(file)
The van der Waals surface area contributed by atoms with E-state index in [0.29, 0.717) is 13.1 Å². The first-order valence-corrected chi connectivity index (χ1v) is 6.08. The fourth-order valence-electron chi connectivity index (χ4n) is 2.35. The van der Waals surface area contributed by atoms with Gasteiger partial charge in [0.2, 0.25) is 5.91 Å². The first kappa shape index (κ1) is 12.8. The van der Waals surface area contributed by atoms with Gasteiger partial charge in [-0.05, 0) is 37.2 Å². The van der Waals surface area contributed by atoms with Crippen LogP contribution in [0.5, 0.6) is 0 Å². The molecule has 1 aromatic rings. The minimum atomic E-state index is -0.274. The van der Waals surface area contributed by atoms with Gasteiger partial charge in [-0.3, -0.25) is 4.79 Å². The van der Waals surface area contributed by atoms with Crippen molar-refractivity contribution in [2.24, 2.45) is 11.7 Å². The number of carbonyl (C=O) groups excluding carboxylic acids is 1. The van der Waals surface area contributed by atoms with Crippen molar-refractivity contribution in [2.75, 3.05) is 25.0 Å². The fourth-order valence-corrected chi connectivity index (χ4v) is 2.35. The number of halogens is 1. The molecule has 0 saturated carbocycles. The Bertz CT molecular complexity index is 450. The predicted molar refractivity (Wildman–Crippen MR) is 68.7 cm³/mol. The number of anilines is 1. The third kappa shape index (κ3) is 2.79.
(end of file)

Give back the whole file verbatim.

The van der Waals surface area contributed by atoms with E-state index in [0.29, 0.717) is 13.1 Å². The first-order valence-corrected chi connectivity index (χ1v) is 6.08. The fourth-order valence-electron chi connectivity index (χ4n) is 2.35. The van der Waals surface area contributed by atoms with Gasteiger partial charge in [0.2, 0.25) is 5.91 Å². The first kappa shape index (κ1) is 12.8. The van der Waals surface area contributed by atoms with Gasteiger partial charge in [-0.05, 0) is 37.2 Å². The van der Waals surface area contributed by atoms with Crippen LogP contribution in [0.5, 0.6) is 0 Å². The molecule has 1 aromatic rings. The minimum atomic E-state index is -0.274. The van der Waals surface area contributed by atoms with Gasteiger partial charge in [-0.3, -0.25) is 4.79 Å². The van der Waals surface area contributed by atoms with Crippen molar-refractivity contribution in [2.24, 2.45) is 11.7 Å². The number of carbonyl (C=O) groups excluding carboxylic acids is 1. The van der Waals surface area contributed by atoms with Crippen molar-refractivity contribution in [2.75, 3.05) is 25.0 Å². The fourth-order valence-corrected chi connectivity index (χ4v) is 2.35. The number of halogens is 1. The molecule has 0 saturated carbocycles. The Bertz CT molecular complexity index is 450. The predicted molar refractivity (Wildman–Crippen MR) is 68.7 cm³/mol. The number of anilines is 1. The third kappa shape index (κ3) is 2.79.